Starting Solid Foods for Infants
Two Simple Rules:
1. Food should be fun!
2. Solid food is extra during the first year!
Breast milk and/or infant formula provides all of your baby's nutritional needs for at least the first six months of life. Once your baby is able to sit with support, has steady and controlled head movements and still seems hungry after breast-feeding or a bottle of formula, it is time to think about starting solid foods. However, because of the potential for food allergies and intolerances, it is important to introduce new foods one at a time and slowly.
During the first few years of life, certain foods should be avoided. Infants whose family has a history of food allergies, eczema or asthma, are at high risk for food allergies and therefore need to be extra careful.
All Infants Avoid
High Risk Infants Also Avoid
Pure Honey until 1 year old
Cow's milk until 1 year old
Eggs until 2 years old
Fish until 3 years old
Nuts until 3 years old (peanut butter and tree nuts)
Generally, we recommend starting with one tablespoon of Stage 1 Rice cereal mixed with three tablespoons of expressed breast milk, formula or water, in a bowl and fed to your infant with a spoon. Your child will most likely tongue-thrust this liquid mixture as he/she gets used to the new texture. If he/she gags/chokes on the mixture, it may be too early, so wait a couple of weeks and then try again. At first, try this mixture once a day after a regular breast or bottle-feeding. Later advance to two and three meals a day as your child's needs indicate. Rice is very well digested and has a low likelihood of allergic reaction, however, some infants stools can become more solid. For these infants, Stage 1 Oatmeal is a nice alternative. We recommend single grain cereals prior to "mixed" grains because if a reaction occurs with a mixed cereal, it is difficult to determine which grain is responsible.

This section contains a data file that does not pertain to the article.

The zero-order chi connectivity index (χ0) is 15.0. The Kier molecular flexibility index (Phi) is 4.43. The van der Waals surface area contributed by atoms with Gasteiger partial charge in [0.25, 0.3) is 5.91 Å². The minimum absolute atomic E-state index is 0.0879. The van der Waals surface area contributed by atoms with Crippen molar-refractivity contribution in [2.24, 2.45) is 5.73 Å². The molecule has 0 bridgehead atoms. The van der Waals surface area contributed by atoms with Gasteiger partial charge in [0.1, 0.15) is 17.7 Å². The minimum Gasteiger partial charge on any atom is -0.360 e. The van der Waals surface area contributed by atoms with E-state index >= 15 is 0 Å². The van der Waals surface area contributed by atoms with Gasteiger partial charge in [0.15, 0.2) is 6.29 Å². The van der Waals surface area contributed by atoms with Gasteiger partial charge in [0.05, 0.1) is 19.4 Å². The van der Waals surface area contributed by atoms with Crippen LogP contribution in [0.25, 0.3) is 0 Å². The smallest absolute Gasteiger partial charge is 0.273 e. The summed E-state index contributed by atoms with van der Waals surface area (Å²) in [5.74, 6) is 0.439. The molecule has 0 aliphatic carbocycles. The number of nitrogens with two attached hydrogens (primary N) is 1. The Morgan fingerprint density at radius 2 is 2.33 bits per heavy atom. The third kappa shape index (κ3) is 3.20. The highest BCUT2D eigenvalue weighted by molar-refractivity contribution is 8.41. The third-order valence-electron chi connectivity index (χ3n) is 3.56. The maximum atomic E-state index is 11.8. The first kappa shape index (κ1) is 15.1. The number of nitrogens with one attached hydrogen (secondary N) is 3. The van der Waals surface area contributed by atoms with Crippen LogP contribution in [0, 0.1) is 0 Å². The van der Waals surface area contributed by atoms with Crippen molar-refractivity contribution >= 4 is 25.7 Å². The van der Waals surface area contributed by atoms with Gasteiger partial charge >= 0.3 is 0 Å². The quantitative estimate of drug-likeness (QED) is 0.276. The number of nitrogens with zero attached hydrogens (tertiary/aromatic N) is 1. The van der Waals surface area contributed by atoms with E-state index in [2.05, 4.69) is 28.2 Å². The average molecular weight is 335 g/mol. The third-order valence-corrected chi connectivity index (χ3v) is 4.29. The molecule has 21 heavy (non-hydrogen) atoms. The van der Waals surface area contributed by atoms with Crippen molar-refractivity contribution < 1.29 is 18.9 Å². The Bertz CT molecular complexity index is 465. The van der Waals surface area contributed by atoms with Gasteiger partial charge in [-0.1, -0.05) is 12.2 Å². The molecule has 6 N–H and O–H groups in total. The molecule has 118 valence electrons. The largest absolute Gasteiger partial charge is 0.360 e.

After a couple of weeks on cereal, it is time to consider Stage 1 vegetables and fruits. Always introduce one new food at a time and allow at least three days to pass between each new food. These guidelines are important so that if an allergic reaction were to occur (blotchy, red skin rash), the responsible food can be identified and avoided. The specific order of introducing vegetables and fruits is not as important as taking your time. Just remember, fruits are naturally sweet and some infants will refuse vegetables if they have had fruits first. Advancing to Stage 2 and 3 varies on your child's tolerance to the Stage 1 foods, interest in new foods and ability to handle a thicker, often chunkier, substance. If you prepare your own fruits and vegetables, be sure to combine foods that your child has tolerated along with only one new one at a time.
Most infants can begin some basic finger foods, like teething bisquets, frozen bagels and sturdy crackers after 6 months, while cheerios, cut-up grapes and other table foods could be started after 9 months. In families at low risk for allergies, yogurt, cheese and tastes of other dairy products can also be started after 9 months. However, you should not switch completely to whole milk until after 1 year of age. Juice, which should always be thought of as a treat and given in limited amounts (4 - 6 ounces a day), can be introduced after 6 months. Remember, use 100% fruit juice, water it down (at least 50%) and present it in a sippy cup. It may take a while, but your child will get the hang of it.
Normal, healthy infants and children receiving a varied diet do not need vitamin supplementation. However, once your child is at least 6 months of age, he/she will need a source of fluoride (either town water or supplementation).
Finally, the introduction of solid foods should be an enjoyable experience for both you and your child. Meal times should be low stress and fun. The first year should be a time to introduce new tastes and textures. As your child gains upper body control, and sits in a high chair, let him/her handle the food. Your goal is to try and begin good eating habits now, so that you will have a more cooperative toddler. If you fight with them now, it is a battle you will lose, so keep things fun!
If you have any questions or problems with the feeding process, we encourage you to call the office during call hours, 8:30 - 9:15 A.M. daily.